Community Engaged Leadership Certificate
The Community Engaged Leadership (CEL) Certificate Program develops civic leaders by cultivating students’ ability to integrate and apply learning toward solving complex social challenges. The program aims to focus students’ academic studies and co-curricular experiences toward a capstone project that culminates their college experience and impacts the common good.
Program Component Overview
This multi-year, cohort-based program guides students through the following phases*. To receive the certificate, students progress through the following sequence:
- Phase One (Sophomore Year): Identifying unmet community-driven needs through academic exploration and community experience.
- Exploration - 2 foundation courses** that explore in depth the causes, consequences, history, or context of a social problem.
- Experience - An ongoing commitment (min. 75 hours) to community engagement in an intentional effort to identify unmet community needs through experiential learning.
- Phase Two (Junior Year): Focusing commitments and skills toward one social issue through experiential learning in leadership roles and deliberate academic capacity building.
- Focus - Serve as a leader of an engaged campus organization or initiative (existing or new), or take on a leadership role in a community organization or campaign through assuming increased responsibility (min. 75 hour commitment).
- Capacity Building - Take a course** that increases students’ understanding of how to affect social change through either giving them skills to assess needs and solve community problems, or through teaching broader strategies and models of social change.
- Phase Three (Senior Year): Integrating and applying experiential and curricular learning toward solving complex social challenges through a capstone project with a public purpose.
- Implement a capstone project over the course of their senior year (min. 75 hours) that takes the form of a community-engaged signature work -- a “culminating experience -- or a signature work -- in which students synthesize their knowledge and skills across general education, majors, the cocurriculum, and off-campus study, applying what they know and can do to important, unscripted real-world problems” (Hoy and Wolfe 2016).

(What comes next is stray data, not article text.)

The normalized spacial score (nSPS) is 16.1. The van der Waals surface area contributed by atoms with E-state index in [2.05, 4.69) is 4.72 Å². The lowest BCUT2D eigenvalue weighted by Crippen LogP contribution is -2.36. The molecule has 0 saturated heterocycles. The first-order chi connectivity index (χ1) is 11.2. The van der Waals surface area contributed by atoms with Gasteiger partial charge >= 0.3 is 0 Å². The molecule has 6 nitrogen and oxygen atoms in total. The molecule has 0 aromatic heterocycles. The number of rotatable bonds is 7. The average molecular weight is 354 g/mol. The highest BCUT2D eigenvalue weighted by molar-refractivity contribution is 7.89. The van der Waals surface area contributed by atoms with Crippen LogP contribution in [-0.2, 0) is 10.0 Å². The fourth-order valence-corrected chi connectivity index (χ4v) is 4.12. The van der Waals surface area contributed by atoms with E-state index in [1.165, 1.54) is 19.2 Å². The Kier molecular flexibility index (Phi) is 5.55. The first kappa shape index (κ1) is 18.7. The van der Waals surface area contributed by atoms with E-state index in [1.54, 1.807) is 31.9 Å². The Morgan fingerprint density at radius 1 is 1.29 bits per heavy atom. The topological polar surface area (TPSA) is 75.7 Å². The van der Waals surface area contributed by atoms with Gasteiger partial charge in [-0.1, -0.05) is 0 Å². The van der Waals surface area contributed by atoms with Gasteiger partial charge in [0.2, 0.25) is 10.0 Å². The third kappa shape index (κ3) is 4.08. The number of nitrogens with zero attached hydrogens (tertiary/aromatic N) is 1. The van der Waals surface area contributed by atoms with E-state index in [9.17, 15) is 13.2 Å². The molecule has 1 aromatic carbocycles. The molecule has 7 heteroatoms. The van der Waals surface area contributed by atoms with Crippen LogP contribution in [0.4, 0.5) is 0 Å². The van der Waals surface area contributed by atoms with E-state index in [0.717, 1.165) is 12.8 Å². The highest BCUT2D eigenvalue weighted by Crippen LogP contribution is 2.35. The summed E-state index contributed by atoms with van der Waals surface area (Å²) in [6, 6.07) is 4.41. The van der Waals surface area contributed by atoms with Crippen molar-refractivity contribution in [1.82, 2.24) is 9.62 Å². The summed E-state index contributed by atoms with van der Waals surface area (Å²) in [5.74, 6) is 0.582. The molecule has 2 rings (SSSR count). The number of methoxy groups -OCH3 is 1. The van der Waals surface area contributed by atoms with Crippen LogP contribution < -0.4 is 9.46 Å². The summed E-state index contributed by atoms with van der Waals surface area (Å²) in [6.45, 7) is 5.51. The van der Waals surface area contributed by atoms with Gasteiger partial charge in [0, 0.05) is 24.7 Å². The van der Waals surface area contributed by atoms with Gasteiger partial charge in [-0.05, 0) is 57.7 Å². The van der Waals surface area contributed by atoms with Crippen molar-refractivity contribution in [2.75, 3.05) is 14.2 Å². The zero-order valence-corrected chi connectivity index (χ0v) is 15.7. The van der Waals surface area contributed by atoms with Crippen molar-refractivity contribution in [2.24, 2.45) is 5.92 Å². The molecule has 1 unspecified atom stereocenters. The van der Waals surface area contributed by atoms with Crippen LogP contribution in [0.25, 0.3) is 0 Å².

Phases are “book-ended” by periods of planning and reflection in collaboration with the CCE Director, in which students create written plans of action at the beginning of the year and papers that summarize and defend how they fulfilled each component of the phase at the end of the year. These two summative papers, along with the write up of the Capstone project, collectively form a CEL Portfolio that can be used to help demonstrate and articulate one’s commitment to the common good and ability to affect change.
*For each program component, students will use the Summit platform to submit courses and experiences to the CCE Director and a committee of their peers for approval of each step.
**At least one course used to fulfill the expectations of the CEL program must have a CBL component. CBL courses must fit within the parameters of the CBL designation, as specified by the CCE, but do not need to have been officially tagged as CBL Students may appeal for courses they will or have taken to fulfill this program component.
Students progress through the program as a cohort, are are expected to meet with this cohort of peers twice blockly. In these meetings, they engage in a curriculum co-designed by the CCE Director and students, the goal of which mirrors the program components delineated above.
To hold all students accountable to the cohort, students commit to attending all meetings, or in their absence contribute to an online discussion in writing. Students who do not actively and regularly participate to the cohort in person (or writing, if abroad or unable to attend due to class commitments) will be asked to leave the program.
In addition to group meetings, CEL participants will be paired into mentor/mentee relationships to facilitate informal relationship building and to offer students additional support and guidance through the program. Mentor/mentee pairs are expected to informally meet at least once blockly, and encouraged to do so through shared community engagement experiences.
Capstones proposals will be presented to and workshopped by the entire CEL cohort at the end of a participant’s junior year. Participants will also identify a faculty Capstone Adviser by the end of their junior year who is willing to support the project and meet with the student blockly during their senior year. At the beginning of their senior year, students will formally propose a capstone project in writing and then will publicly share their capstone project to the campus and wider community at the end of the year.
If funding is needed to implement the project, students may apply for up to $1,000 funding from the CCE, supported by an endowment from the Boettcher Foundation. .
If these components are fulfilled, the commitments and achievements of graduating students will be celebrated and honored through a final capstone celebration, a signed certificate endorsed by the Dean’s Office, and graduation stoles.
CEL Seniors at their 2016-17 Capstone Presentation